Treat with Respect

Paths towards recovery in Rhode Island's opioid epidemic

by Nora Gosselin

Illustration by Shirley Lau

published October 20, 2017

content warning: drug-related death, addiction

Say you’re locked in a room with a glass of water. 

The water has a small amount of poison in it. 

Hours pass, then a day or two. Some may be able to resist their thirst for a time, but as dehydration begins to rear, most will go for the water, though they know it to be dangerous. 

This is the comparison Dr. Josiah Rich, a Professor at the Alpert Medical School, and Infectious Disease Specialist at Miriam Hospital, offers to describe the process of opioid withdrawal. As he told the Independent, “If you think that you’re going to die, you will do desperate things to survive.” 

Opioid withdrawal occurs when someone who has been regularly taking an opioid—either a prescription drug, like Vicodin or OxyContin, or an illicit one, like heroin—stops taking that drug. When opioids bind to receptors in the body, they alter the perception of pain, producing a pleasurable sensation instead. The brain begins to expect this feeling of pleasure, and stops producing as many of its own, naturally-occurring opioids.  At the same time, the brain develops a tolerance for the drug, meaning that it requires more of the opioid to experience any sort of high. 

“Someone who uses regularly will no longer be using to get high, they will use to avoid withdrawal and craving,” Patricia Cioe, a professor in Brown’s Department of Behavior and Social Sciences, told the Independent. 

According to the American Addiction Center, withdrawal often begins with muscle aches, fever, insomnia, and high blood pressure. As it progresses, symptoms include nausea, diarrhea, and cravings. The brain is struggling to acclimate to the abrupt absence of opioids, and to regulate pain, which was previously altered.

It is in this state of mind—this moment of neurological tailspin—that most low-level crimes related to opioid use occur, said Dr. Rich. The opioid crisis reveals the extent to which our criminal justice system prioritizes retribution over rehabilitation, and makes visible how we—as individuals and as communities—respond to basic human suffering.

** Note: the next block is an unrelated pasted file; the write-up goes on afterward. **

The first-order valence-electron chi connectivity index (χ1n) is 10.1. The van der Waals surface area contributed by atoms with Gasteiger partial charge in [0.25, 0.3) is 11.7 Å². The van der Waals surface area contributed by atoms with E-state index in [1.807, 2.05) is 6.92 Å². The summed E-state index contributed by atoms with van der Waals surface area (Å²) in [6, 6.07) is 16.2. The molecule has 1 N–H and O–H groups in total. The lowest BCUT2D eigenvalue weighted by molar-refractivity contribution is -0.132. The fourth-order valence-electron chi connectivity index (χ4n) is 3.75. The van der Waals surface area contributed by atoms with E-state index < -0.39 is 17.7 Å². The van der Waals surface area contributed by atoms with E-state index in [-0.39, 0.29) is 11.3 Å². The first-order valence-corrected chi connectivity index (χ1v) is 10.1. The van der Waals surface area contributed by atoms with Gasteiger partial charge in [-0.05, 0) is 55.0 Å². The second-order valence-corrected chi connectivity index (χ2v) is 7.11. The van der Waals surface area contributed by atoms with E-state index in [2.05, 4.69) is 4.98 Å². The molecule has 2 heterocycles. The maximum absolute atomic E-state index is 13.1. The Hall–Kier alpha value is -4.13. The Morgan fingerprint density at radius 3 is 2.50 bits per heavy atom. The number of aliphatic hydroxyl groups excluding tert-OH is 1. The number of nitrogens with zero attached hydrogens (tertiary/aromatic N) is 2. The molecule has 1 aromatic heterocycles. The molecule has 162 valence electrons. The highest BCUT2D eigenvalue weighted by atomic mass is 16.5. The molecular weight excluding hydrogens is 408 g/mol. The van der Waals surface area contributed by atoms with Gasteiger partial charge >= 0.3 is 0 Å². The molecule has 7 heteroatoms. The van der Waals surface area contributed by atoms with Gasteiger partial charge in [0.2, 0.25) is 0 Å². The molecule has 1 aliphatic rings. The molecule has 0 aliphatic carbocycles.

With the third highest use of non-heroin opioids in the country in 2015, Rhode Island has been hit especially hard by the opioid crisis over the past decade. According to the state’s Department of Health, opioid overdose is the leading cause of accidental death, accounting for more fatalities each year than all homicides, suicides, and car accidents combined. 

Put simply, “every single community has been affected,” said Dr. Brandon Marshall, from the Brown School of Public Health, in an interview with the Independent. With this in mind, it is important to analyze the image of the typical opioid user painted by most national coverage: a younger to middle-aged white man. 

According to statistics from the Kaiser Family Foundation, of the 254 total opioid overdose deaths in Rhode Island in 2015, 210 were of “white, non-hispanic” individuals, 10 were of “black, non-hispanic” individuals, and 30 were of “hispanic” individuals. Although these statistics demonstrate that the majority of in-state opioid overdoses are of white people, one should not ignore the deaths of non-white Rhode Islanders by treating this as an exclusively white phenomenon. Close attention should be paid to how the different identities of an individual who uses opioids might impact their access to treatment, and their likelihood of seeking it. 

The portrayal of opioid use as a “white thing” is laden with racism, as Georgetown sociology professor Michael Eric Dyson explores in his recent book Tears We Cannot Stop: A Sermon to White America.

“White brothers and sisters have been medicalized in terms of their trauma and addiction,” Professor Dyson writes. “Black and brown people have been criminalized for their trauma and addiction.” As the New York Times has reported, the city faced a surge of heroin and crack use beginning in the 1970s. This use was largely pinned on communities of color, and then demonized as causing crime and handled with harsh mandatory-minimum laws. Addicts were treated as criminals; there was no effort to portray opioid dependency as a medical condition, requiring treatment rather than punishment. 


In today’s epidemic, most people begin using opioids with a prescription for a pharmaceutical opioid—like Vicodin or Oxycodone—given to them by a doctor to manage pain. 

Prior to our current understanding of opioid dependency, most prescriptions did not include warnings about their addictive nature. This narrative of this ellision of their addictive nature can be traced to a short, oft-cited letter, entitled “Addiction Rare in Patients Treated with Narcotics,” which was published in a 1980 edition of the New England Journal of Medicine. The authors, Jane Porter and Dr. Hershel Jick, stated that, in their study of 11,882 patients, they found “the development of addiction...[to be] rare in medical patients with no history of addiction.”